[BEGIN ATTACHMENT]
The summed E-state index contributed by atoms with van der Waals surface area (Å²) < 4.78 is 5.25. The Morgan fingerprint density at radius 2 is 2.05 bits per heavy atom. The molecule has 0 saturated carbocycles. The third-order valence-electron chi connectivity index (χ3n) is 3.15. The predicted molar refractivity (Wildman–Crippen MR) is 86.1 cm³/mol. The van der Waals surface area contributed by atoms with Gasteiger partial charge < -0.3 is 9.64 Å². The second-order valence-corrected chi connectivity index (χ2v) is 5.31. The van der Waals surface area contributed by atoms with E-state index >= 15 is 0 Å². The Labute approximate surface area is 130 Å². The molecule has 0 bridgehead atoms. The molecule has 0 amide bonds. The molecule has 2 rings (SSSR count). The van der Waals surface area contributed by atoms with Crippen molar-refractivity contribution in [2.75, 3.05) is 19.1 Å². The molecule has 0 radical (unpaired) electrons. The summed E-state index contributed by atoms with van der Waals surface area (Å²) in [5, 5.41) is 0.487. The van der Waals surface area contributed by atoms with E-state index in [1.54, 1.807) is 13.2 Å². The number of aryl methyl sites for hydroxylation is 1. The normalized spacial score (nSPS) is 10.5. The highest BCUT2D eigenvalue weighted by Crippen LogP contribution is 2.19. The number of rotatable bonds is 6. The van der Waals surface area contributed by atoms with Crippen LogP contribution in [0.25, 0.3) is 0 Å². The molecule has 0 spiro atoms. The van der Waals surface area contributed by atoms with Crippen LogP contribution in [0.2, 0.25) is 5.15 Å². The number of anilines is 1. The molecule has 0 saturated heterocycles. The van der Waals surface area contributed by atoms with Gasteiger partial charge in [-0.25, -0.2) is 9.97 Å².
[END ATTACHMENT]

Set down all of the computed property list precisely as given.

The summed E-state index contributed by atoms with van der Waals surface area (Å²) < 4.78 is 5.25. The Morgan fingerprint density at radius 2 is 2.05 bits per heavy atom. The molecule has 0 saturated carbocycles. The third-order valence-electron chi connectivity index (χ3n) is 3.15. The predicted molar refractivity (Wildman–Crippen MR) is 86.1 cm³/mol. The van der Waals surface area contributed by atoms with Gasteiger partial charge < -0.3 is 9.64 Å². The second-order valence-corrected chi connectivity index (χ2v) is 5.31. The van der Waals surface area contributed by atoms with E-state index >= 15 is 0 Å². The Labute approximate surface area is 130 Å². The molecule has 0 bridgehead atoms. The molecule has 0 amide bonds. The molecule has 2 rings (SSSR count). The van der Waals surface area contributed by atoms with Crippen molar-refractivity contribution in [2.75, 3.05) is 19.1 Å². The molecule has 0 radical (unpaired) electrons. The summed E-state index contributed by atoms with van der Waals surface area (Å²) in [5, 5.41) is 0.487. The van der Waals surface area contributed by atoms with E-state index in [1.54, 1.807) is 13.2 Å². The number of aryl methyl sites for hydroxylation is 1. The normalized spacial score (nSPS) is 10.5. The highest BCUT2D eigenvalue weighted by Crippen LogP contribution is 2.19. The number of rotatable bonds is 6. The van der Waals surface area contributed by atoms with Crippen LogP contribution in [0.25, 0.3) is 0 Å². The molecule has 0 spiro atoms. The van der Waals surface area contributed by atoms with Crippen LogP contribution in [0.2, 0.25) is 5.15 Å². The number of anilines is 1. The molecule has 0 saturated heterocycles. The van der Waals surface area contributed by atoms with Gasteiger partial charge in [-0.25, -0.2) is 9.97 Å².